Emotional Freeman given ovation, ring in return to Atlanta
ATLANTA (AP) — Freddie Freeman expected to be emotional during his anticipated return to Atlanta.
He wasn’t prepared for the flood of feelings — and tears — that came before his first game back as a member of the Los Angeles Dodgers on Friday night.
A rush of them forced him to walk out of his pregame news conference before it began. Freeman had to gather himself several times when discussing his continued love for the Braves and Atlanta. He then questioned how he would make it through the three-game series.
“I don’t even know how I’m going to get through this weekend,” Freeman said.
He was surprised how well he fared in the series opener. He reached base three times, on two walks and a single, and scored twice in the Dodgers’ 4-1 win.
“I did all right,” he said. “I’ll take three times on base and two runs scored. ... The best thing that happened was walking in that first at-bat.”
Receiving his 2021 World Series championship ring, presented by Braves manager Brian Snitker in a pregame ceremony, produced more emotions from Freeman. Following a tribute video to Freeman, he made a slow walk to the field to join Snitker, who stood beside the World Series trophy in front of the mound.
Braves fans stood and cheered, some chanting “Freddie! Freddie!” Freeman answered by removing his cap and raising both arms to the fans. Freeman hugged Snitker twice, including once after putting on his ring. He grinned and gave the ring a kiss.
Minutes later, Freeman held up his batting helmet to the fans following another ovation before his first-inning at-bat. Braves right-hander Ian Anderson walked Freeman, who later scored on a sacrifice fly by Justin Turner for a 2-0 lead. Freeman struck out in the second inning.
Freeman hit a homer in his first reunion game, a 7-4 win over the Braves in Los Angeles on April 18.
Freeman, the 2020 NL MVP, led the Braves to their first World Series title since 1995 last season. He was widely expected to re-sign with Atlanta but instead signed a $162 million, six-year deal with the Dodgers after he was unable to reach an agreement with the Braves.
After 15 years in the Braves’ organization, including 12 years with Atlanta, the 32-year-old has enjoyed a productive first half with the Dodgers. He was hitting .303 with eight homers and 45 RBIs entering Friday and is third in the NL All-Star voting among first basemen.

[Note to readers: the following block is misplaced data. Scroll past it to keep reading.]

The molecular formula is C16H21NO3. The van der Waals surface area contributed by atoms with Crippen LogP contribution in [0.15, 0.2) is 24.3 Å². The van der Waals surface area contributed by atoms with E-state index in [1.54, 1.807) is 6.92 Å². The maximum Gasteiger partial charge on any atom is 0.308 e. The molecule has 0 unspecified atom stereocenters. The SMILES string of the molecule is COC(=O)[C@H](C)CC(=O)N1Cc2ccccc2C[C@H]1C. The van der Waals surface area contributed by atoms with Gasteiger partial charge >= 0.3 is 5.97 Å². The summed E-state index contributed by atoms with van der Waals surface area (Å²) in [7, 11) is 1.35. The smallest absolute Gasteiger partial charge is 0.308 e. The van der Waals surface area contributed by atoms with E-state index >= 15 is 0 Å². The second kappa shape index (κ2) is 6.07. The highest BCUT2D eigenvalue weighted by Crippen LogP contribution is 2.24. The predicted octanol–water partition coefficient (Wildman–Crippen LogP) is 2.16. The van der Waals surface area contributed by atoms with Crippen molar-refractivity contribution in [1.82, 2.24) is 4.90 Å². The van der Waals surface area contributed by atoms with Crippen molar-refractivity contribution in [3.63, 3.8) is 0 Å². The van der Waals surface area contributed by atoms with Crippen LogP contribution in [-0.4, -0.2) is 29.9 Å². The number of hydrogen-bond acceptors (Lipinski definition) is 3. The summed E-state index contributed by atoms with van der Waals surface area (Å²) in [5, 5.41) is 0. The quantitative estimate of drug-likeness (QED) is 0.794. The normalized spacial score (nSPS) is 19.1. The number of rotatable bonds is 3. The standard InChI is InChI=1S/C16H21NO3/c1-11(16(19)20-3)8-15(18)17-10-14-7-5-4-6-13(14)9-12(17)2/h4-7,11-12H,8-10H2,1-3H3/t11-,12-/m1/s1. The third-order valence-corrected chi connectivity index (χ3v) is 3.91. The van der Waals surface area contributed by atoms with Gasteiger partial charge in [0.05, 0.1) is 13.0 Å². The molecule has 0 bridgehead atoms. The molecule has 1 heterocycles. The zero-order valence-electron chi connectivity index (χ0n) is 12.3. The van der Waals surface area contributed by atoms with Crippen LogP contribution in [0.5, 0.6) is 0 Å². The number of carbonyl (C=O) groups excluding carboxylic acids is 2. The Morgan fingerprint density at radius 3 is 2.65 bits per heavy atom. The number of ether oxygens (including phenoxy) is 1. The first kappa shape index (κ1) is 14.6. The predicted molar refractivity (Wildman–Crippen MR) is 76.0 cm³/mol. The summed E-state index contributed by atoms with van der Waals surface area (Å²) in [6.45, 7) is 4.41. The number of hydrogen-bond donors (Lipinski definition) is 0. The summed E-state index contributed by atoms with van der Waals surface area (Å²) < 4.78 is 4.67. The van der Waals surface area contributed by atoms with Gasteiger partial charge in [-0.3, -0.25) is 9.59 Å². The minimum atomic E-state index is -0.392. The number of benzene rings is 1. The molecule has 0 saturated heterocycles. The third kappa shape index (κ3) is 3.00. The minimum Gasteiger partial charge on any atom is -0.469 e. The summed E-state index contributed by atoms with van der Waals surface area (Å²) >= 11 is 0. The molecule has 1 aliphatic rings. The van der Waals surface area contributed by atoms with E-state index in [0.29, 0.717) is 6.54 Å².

Atlanta’s Matt Olson, acquired from the Oakland Athletics two days after losing Freeman, is fourth in the voting.
Freeman constantly fought his emotions and didn’t make eye contact with Braves reporters through the opening minutes of his news conference.
“I can’t even look at you guys because I don’t know how I’m going to get through it,” he said.
Even starting the news conference was difficult. When first entering the interview room, Freeman said “give me a second” and then turned and left the room for several minutes.
After returning, Freeman said, “Man, I love the Braves organization with all my heart. That will never change.”
Dodgers manager Dave Roberts said he wasn’t surprised by Freeman’s declaration of his continued love for the Braves.
“I think it’s something that Freddie long awaited,” Roberts said. “Everyone here adores him. I still know he’ll be ready to play a baseball game.”
When he saw the large group of reporters before the game, Snitker joked, “is something going on?”
Snitker has had other ring ceremonies for returning players, including San Francisco’s Joc Pederson earlier this week.
“I’m happy just like I’m happy for all the guys we’ve given them to,” Snitker said of Freeman.
One of Freeman’s friends, Braves shortstop Dansby Swanson, said Thursday, “it’s always good to see old friends, but I’m still looking forward to beating him.”
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